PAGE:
Merck Pharmaceuticals (NYSE:MRK) is currently attempting to introduce a new insomnia treatment medication called Suvorexant, which has a very unique mechanism of action that limits the side effects associated with the commonly prescribed sedative hypnotics.
There has been a significant amount of hype around this drug's development recently, as it has shown promise in multiple clinical trials, however, it seems that many are overlooking the many obstacles in its way, the most important of which is whether it can topple the current reigning king: Ambien.
Insomnia and sleep-related complaints comprise a good portion of my patient encounters as a member of the healthcare profession, and are an extremely prevalent issue across the United States.
According to data from a Consumer Health Sciences Survey:
- 37% of U.S. adults reported insomnia or sleep difficulties in the previous 12 months.
- 53% of this group brought up their sleep issues with their doctors.
- 83% of those who spoke with their doctors received a diagnosis and were treated with medication.
Unfortunately, we have a saying: "People don't know how to fall asleep, they know how to pass out," and after attempts at changing patients' sleep habits and routines usually fail, we resort to medication.
The most commonly used medications are sedative-hypnotics, and unfortunately, this class of medication can have significant side effects ranging from drowsiness the next morning or memory loss, to more severe side effects such as sleep walking or even sleep driving.
What Makes Suvorexant Unique:
Sanofi's (NYSE:SNY) Ambien, and Sunovion Pharmaceuticals' Lunesta both work by acting on a neurotransmitter called GABA -- its action on GABA essentially forces the brain to go to sleep. However, the receptors for GABA are also very important to many brain regions, including those for cognition, and as such, side effects such as attention problems and memory loss are extremely common.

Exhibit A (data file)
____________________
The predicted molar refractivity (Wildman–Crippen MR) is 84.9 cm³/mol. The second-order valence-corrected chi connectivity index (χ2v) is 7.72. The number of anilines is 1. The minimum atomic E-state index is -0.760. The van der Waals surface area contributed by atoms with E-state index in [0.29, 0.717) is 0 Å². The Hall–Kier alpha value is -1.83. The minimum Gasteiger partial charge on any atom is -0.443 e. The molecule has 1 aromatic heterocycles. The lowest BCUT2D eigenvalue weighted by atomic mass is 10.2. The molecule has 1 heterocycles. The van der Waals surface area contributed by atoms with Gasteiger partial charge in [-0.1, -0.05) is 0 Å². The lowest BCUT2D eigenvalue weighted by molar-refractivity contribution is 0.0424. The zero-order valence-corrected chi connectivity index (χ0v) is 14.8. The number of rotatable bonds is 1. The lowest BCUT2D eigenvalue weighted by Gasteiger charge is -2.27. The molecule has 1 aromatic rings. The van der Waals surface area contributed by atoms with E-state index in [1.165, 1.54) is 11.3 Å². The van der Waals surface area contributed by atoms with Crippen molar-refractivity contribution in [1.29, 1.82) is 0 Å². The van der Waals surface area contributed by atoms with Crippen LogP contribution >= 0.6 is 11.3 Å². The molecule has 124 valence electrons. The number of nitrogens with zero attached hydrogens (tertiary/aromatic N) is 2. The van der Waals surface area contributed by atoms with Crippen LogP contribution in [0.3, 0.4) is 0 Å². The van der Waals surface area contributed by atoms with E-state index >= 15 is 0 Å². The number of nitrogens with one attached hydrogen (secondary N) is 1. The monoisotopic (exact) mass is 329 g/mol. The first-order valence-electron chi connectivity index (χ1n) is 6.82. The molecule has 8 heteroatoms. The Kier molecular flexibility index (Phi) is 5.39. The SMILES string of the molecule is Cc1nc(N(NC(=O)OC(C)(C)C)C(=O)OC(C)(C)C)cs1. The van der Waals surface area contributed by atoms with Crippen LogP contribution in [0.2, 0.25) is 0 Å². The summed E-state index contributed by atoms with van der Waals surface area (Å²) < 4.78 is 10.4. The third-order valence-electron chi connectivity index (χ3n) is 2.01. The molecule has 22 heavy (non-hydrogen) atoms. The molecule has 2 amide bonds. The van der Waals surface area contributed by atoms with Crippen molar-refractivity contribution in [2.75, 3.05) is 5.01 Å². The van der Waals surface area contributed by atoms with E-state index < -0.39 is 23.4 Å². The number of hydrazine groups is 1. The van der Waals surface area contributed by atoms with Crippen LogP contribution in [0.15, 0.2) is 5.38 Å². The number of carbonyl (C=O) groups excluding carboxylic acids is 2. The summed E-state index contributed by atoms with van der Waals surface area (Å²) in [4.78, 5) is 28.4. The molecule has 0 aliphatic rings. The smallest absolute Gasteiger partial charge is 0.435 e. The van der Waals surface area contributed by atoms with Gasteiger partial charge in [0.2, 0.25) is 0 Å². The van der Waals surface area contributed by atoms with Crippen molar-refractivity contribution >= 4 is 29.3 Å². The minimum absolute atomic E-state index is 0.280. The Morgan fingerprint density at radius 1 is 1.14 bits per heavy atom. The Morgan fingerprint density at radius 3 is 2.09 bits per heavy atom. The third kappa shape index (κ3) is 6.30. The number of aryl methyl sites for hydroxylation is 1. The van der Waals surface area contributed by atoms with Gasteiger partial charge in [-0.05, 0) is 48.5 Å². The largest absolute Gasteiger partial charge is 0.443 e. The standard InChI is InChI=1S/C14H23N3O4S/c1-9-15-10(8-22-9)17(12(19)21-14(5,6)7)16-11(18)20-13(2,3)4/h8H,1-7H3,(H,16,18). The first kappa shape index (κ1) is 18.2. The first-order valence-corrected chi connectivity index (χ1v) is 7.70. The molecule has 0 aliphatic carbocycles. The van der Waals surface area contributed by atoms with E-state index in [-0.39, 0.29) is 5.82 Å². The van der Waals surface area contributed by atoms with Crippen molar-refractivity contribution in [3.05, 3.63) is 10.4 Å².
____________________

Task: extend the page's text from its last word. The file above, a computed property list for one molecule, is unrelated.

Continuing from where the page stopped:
Merck is attempting a new method of treatment by avoiding this portion of the brain. Its new drug, Suvorexant, attempts to block chemicals called orexins, which are mostly responsible for keeping people awake. This class of drug is known as Dual Orexin Receptor Antagonists, or DORAs, and because they originate in the hypothalamus instead of at the GABA receptors all over the brain, targeting them may have less impact on other brain functions.
So far it seems to be showing promising results, as the most common side effects are headaches and sleepiness, and no serious drug-related side effects have been reported in the 9 trials that have been completed so far.
The Insomnia Market
Merck is looking for a piece of action in the insomnia market, and has high expectations of it, citing most recently in a conference call that "The U.S. and Japan, the first two major launch markets, represent 75% of the $3.3 billion global insomnia market and 2 billion patient days of therapy in each of the markets."
While these expectations are high, it has to be recognized that there is an uphill battle to fight, and the issue is not necessarily with the drug's efficacy, but whether it can overthrow the current reigning champion.
Leaders in the Insomnia Market
As is detailed above, Ambien is prescribed over 4 times more than its closest competitor, demonstrating just how significant its current position as king of the market is.
There are several key reasons Ambien holds this position: